Please contact Prof. Florence at (718) 951-5000, ext. 3772 or nflorence-at-brooklyn-dot-cuny-dot-edu for more information.
Gender & Power in Sierra Leone
Women Chiefs of the Last Two Centuries

Tuesday, March 13, 2012
5:00PM - 6:30PM
State Lounge (5th floor), SUBO

A book party conversation and celebration with Prof. Lynda Day. In research that spans over 30 years, Prof. Day uses Sierra Leone to explore gendered political authority, illuminating the role it plays in women's history, political history, and political transformation. Embraced by the women chiefs and their extended families, Prof. Day will talk about her experience researching women chiefs and how this experience impacted her professional and personal growth.

Please contact Ms. Adams at (718) 951-5476 or iadams-at-brooklyn-dot-cuny-dot-edu for more information.
Women's Rights & Empowerment in Sierra Leone, West Africa
A Conversation With Martha Chigozie and Prof. Lynda Day

Thursday, March 01, 2012
1:00PM - 2:15PM
Women's Center
227 New Ingersoll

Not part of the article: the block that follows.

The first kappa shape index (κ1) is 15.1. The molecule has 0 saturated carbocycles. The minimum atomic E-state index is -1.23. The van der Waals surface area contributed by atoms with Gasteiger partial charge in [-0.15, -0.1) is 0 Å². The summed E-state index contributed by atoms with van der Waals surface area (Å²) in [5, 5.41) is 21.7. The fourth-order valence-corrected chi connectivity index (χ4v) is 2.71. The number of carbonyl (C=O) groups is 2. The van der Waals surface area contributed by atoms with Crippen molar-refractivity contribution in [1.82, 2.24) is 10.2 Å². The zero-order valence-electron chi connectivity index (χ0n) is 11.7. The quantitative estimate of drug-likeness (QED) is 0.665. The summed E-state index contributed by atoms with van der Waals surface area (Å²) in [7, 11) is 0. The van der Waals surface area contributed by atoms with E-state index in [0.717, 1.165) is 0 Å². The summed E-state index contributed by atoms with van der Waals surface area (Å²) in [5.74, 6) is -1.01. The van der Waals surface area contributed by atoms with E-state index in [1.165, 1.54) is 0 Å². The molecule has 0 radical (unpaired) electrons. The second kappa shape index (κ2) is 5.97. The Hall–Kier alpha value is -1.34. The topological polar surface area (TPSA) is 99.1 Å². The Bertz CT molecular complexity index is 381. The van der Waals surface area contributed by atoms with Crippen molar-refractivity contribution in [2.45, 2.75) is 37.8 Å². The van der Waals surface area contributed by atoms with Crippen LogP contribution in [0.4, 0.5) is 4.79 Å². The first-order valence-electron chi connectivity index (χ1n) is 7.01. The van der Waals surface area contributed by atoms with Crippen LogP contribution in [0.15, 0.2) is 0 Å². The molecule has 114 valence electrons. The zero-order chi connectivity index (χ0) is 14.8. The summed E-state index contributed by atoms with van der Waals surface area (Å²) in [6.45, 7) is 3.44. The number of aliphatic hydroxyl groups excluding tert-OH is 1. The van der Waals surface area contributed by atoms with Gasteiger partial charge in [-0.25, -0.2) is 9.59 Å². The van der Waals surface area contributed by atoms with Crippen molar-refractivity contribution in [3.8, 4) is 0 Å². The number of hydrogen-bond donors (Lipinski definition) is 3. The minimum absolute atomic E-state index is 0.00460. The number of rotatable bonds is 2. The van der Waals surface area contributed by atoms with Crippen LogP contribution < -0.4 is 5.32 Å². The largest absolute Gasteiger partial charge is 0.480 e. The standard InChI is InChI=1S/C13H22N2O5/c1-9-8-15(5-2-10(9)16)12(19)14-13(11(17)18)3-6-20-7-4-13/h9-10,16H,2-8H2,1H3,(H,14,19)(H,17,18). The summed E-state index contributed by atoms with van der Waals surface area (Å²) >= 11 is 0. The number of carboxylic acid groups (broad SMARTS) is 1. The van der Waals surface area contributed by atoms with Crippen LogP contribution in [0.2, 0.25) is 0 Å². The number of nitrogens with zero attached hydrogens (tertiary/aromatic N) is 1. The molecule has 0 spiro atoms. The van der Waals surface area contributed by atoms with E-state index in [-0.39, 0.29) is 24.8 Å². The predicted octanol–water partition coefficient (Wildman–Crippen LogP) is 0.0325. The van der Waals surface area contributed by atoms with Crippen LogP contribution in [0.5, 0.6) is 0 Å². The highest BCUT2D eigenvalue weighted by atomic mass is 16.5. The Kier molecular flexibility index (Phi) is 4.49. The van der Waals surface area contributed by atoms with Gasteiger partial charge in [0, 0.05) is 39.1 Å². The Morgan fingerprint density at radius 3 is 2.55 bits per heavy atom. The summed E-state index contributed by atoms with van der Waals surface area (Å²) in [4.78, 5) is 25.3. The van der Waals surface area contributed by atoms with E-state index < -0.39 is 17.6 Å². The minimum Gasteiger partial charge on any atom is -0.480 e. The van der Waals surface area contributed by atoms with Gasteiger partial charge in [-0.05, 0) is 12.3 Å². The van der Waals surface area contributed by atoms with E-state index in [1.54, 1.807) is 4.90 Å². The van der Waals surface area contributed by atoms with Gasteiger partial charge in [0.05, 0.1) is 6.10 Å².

Ms. Chigozie's Sierra Leone-based NGO is dedicated to empowering women and girls through adult literacy, skill building, and leadership training. One of her main goals is the eradication of Female Genital Cutting, a widespread practice in Sierra Leone.

Please contact Ms. Adams at (718) 951-5476 or iadams-at-brooklyn-dot-cuny-dot-edu for more information.

Upcoming Event: Culture as Site for Contest

Culture as Site for Contest: Destroyed Past, Truncated Present, Dubious Future
A Brooklyn College Interdisciplinary Colloquium

Friday, March 02, 2012
5:30PM - 9:00PM
Jefferson-Williams Lounge (4th Floor), SUBO


Saturday, March 03, 2012
9:00AM - 7:00PM
Georgian Room (Basement), Boylan Hall

A collaborative initiative of the departments of Philosophy, Africana Studies, Political Science, and Secondary Education, this colloquium will discuss epistemicide - the obliteration of a people's intellectual consciousness and heritage - in Africa. An array of eminent scholars from various disciplines will participate and discuss the diverse challenges facing peoples of African descent in the 21st century.

For more information, please visit the Philosophy Department's colloquium webpage or contact Ms. Dwyer at (718) 951-5311 or ldywer-at-brooklyn-dot-cuny-dot-edu.